Monday, August 28, 2017

Real Name: Carter Hall
First Appearance: Flash Comics #1 (Janaury, 1940)
Fight Club Ranking: #31

Featured Fights:
- vs DOCTOR FATE: All-Star Squadron #4 (Dec 1981)
- vs SUPERMAN: Justice League of America #200 (Mar 1982)
- vs SUPERMAN & BATMAN: Superman/Batman #4 (Jan 2004)
- vs MATTER MASTER: Hawkman #23 (Mar 2004)
- vs DEATHSTROKE: Identity Crisis #3 (Oct 2004)
- vs ST. ROCH: Hawkman #31 (Oct 2004)
- vs MORGAUTH: JSA Strange Adventures #1 (Oct 2004)
- vs SOLOMON GRUNDY: Hawkman #33 (Dec 2004)
- vs ELONGATED MAN & SUE DIBNY: Blackest Night #1 (Sep 2009)

Daring feats of escape are an older trope of superhero comics than the recurring villains who started making the deathtraps. For the most part, death was always something superheroes were meant to cheat. It didn't take long before the bad guys were doing it, too. Some ironic fall off a bridge, to a presumed grizzly end down below, was a good way to finish a pulpy story. Yet there's always a reason to explain it away so The Joker can come back. Maybe that's where the problem started...

This time last year we were informed of the impending demise of Hawkman. It wasn't the first time, and it probably won't be the last. He's been "missing" throughout DC's Dark Nights: Metal event, but according to solicitations published by CBR, it looks as if Batman is going to find our missing hero.

What does it all mean? Do readers still have the will to care? The life and death cycle of major characters has become a clich├ęd test of audience endurance. Hawkman's had it particularly bad, facing what must be at least his third reincarnation of the last decade.

The concept of infinite reincarnation once served to resolve the mind-numbing mess of Hawkman's various published lives. It bolstered a mythology that was needlessly muddied, adding something interesting, while propelling the winged hero into long-awaited adventures in the memorable 2000s. His return as solo hero and chairman of the JSA was a whole lot of fun! It was never meant to install dying as a key feature of the character. Reincarnation should not be an instant process.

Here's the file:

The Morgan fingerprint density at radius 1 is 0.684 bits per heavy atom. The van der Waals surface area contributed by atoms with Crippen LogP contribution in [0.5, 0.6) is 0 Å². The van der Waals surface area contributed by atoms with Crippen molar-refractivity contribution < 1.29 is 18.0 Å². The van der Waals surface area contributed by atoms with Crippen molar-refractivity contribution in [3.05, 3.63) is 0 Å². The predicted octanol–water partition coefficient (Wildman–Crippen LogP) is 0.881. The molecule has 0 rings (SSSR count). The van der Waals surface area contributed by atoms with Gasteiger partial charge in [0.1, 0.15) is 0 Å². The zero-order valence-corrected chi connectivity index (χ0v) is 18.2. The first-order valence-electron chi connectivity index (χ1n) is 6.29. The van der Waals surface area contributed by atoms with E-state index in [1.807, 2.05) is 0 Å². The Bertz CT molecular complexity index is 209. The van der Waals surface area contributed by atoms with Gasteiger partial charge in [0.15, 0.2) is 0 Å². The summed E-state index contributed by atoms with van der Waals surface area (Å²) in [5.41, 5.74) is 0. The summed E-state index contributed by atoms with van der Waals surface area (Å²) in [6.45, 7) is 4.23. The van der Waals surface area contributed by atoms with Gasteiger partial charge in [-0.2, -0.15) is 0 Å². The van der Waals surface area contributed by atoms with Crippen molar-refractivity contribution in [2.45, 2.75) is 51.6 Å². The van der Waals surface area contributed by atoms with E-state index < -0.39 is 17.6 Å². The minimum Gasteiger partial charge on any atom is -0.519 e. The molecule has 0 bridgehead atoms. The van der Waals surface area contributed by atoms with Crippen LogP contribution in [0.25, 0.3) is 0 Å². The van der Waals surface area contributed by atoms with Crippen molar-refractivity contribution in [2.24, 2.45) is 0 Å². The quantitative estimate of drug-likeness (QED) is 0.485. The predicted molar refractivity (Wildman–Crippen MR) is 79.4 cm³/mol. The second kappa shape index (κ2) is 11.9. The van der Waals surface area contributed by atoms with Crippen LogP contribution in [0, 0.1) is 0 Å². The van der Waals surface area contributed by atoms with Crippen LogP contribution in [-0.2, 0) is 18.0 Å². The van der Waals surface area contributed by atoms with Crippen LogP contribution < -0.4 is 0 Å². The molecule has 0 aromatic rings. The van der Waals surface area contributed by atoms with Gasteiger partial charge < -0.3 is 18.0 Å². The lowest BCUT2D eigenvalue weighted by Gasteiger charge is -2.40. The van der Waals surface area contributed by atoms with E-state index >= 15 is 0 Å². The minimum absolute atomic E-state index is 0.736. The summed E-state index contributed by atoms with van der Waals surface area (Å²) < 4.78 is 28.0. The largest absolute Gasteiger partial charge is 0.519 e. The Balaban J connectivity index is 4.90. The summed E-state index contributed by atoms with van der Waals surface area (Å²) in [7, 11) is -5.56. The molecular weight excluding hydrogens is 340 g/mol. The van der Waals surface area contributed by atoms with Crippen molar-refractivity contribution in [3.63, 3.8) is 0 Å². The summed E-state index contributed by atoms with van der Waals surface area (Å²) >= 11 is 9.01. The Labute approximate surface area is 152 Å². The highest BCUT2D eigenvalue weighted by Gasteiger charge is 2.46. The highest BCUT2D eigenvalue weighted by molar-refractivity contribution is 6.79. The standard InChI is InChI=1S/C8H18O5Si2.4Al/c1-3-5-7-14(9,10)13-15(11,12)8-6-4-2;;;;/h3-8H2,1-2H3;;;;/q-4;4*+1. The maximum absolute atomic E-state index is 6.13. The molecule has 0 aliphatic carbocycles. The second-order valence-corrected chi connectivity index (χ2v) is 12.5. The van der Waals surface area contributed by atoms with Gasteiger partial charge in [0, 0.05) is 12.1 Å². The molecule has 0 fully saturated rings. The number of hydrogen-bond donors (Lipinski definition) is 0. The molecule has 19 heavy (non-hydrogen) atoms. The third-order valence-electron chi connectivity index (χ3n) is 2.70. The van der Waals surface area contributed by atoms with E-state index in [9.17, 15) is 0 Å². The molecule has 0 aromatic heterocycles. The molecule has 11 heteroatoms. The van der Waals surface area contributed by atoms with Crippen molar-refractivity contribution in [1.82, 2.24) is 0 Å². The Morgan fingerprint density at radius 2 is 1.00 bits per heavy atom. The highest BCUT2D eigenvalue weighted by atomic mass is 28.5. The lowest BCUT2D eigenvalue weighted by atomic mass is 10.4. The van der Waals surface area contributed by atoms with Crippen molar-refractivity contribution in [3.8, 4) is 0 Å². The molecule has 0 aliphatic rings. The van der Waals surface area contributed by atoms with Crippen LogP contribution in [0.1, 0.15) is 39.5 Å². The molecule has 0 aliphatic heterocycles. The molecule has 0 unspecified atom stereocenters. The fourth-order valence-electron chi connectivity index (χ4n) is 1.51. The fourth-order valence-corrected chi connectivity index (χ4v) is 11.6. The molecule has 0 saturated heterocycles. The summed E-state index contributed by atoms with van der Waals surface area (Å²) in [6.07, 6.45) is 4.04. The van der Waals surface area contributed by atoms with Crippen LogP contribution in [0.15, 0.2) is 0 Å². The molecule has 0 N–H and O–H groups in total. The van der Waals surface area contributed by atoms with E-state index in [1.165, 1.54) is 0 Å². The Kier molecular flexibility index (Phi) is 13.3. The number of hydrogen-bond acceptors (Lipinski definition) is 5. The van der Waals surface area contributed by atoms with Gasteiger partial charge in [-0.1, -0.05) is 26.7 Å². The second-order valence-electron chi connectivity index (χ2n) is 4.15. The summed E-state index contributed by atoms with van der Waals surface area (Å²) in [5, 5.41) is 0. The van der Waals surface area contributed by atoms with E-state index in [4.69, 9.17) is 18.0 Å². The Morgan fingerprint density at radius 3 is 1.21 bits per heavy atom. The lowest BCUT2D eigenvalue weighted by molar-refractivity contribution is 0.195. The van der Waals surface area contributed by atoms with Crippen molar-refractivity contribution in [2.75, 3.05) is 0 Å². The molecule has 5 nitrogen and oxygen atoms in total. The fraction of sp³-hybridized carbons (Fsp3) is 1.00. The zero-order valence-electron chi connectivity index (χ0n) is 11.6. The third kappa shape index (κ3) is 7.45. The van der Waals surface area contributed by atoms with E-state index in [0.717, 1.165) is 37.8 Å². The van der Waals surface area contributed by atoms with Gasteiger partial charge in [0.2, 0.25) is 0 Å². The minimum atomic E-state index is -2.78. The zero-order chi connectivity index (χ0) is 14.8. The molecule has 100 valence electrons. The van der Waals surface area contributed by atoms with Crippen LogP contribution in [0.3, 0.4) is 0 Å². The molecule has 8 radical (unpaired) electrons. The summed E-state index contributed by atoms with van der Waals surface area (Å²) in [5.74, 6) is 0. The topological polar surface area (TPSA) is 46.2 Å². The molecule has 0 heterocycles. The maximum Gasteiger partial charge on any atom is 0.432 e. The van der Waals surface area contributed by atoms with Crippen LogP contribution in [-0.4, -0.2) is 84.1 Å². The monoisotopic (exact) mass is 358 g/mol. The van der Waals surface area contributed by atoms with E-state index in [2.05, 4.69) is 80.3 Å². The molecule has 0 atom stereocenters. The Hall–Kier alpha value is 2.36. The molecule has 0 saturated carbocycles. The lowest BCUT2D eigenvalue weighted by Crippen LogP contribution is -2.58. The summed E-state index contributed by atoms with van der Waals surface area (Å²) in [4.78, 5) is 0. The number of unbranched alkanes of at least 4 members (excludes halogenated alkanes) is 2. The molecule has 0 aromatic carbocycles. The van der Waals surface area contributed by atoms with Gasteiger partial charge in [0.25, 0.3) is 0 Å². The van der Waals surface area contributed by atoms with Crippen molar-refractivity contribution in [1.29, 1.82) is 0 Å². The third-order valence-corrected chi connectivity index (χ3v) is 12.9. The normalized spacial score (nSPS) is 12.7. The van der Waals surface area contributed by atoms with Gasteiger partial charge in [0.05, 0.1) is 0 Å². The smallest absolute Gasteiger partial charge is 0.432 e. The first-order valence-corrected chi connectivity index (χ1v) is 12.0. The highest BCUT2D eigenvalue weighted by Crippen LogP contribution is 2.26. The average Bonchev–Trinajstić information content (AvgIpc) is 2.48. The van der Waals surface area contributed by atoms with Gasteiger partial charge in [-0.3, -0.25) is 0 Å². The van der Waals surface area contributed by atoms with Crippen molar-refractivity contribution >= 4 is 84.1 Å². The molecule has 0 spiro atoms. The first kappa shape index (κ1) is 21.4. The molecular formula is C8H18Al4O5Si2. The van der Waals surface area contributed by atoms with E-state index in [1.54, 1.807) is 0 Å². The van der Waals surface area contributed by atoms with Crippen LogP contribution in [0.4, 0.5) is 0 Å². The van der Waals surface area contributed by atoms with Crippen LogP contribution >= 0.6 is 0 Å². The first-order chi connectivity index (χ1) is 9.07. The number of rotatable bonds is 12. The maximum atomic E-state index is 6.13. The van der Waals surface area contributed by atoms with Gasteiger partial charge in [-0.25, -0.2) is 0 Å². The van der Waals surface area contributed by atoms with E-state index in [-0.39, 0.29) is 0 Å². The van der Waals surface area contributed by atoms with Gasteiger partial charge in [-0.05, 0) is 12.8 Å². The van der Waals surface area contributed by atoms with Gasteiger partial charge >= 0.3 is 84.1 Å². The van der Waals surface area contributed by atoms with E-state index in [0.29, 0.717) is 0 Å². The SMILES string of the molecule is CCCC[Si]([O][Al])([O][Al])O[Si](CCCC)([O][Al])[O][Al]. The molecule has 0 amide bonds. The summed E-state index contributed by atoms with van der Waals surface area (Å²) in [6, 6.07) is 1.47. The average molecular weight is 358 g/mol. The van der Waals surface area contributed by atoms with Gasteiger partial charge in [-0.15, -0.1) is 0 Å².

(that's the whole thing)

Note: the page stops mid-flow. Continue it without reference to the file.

Death of Hawkman always seemed designed to usher Hawkman toward something new, but will it be something better? The Bryan Hitch cover art for Hawkman: Found looks suitably exciting, with a relatively classic looking Hawkman. As a temporary predicament, it could be interesting to see Hawkman at odds with Batman. That was certainly a fun match-up in Superman/Batman #4.

It's my hope Hawkman and Batman will be working together before Metal ends. Preferably toward a "Rebirth" of a modern-classic take on the winged hero, and a solo series that will sustain itself. If Hitch's cover is anything to go by, he could be the man to bring Hawkman back to comics. He's certainly been the one to bring him back to Hero of the Week!

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